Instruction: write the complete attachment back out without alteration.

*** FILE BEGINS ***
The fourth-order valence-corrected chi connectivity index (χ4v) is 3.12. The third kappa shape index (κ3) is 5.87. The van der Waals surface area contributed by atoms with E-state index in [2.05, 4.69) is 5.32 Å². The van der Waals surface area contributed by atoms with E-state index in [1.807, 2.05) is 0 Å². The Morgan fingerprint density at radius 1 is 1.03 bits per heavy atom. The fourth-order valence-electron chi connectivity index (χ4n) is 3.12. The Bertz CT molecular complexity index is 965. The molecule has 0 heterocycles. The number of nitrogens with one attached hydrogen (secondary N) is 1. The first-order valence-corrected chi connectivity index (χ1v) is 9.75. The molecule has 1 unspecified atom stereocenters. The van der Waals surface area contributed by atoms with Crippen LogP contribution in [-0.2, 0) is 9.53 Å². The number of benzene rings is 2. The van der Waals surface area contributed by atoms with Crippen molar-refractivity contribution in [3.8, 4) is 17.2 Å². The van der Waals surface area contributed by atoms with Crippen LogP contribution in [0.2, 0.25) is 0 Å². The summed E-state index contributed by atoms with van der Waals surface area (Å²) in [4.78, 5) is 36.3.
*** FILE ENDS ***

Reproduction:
The fourth-order valence-corrected chi connectivity index (χ4v) is 3.12. The third kappa shape index (κ3) is 5.87. The van der Waals surface area contributed by atoms with E-state index in [2.05, 4.69) is 5.32 Å². The van der Waals surface area contributed by atoms with E-state index in [1.807, 2.05) is 0 Å². The Morgan fingerprint density at radius 1 is 1.03 bits per heavy atom. The fourth-order valence-electron chi connectivity index (χ4n) is 3.12. The Bertz CT molecular complexity index is 965. The molecule has 0 heterocycles. The number of nitrogens with one attached hydrogen (secondary N) is 1. The first-order valence-corrected chi connectivity index (χ1v) is 9.75. The molecule has 1 unspecified atom stereocenters. The van der Waals surface area contributed by atoms with Crippen LogP contribution in [-0.2, 0) is 9.53 Å². The number of benzene rings is 2. The van der Waals surface area contributed by atoms with Crippen molar-refractivity contribution in [3.8, 4) is 17.2 Å². The van der Waals surface area contributed by atoms with Crippen LogP contribution in [0.2, 0.25) is 0 Å². The summed E-state index contributed by atoms with van der Waals surface area (Å²) in [4.78, 5) is 36.3.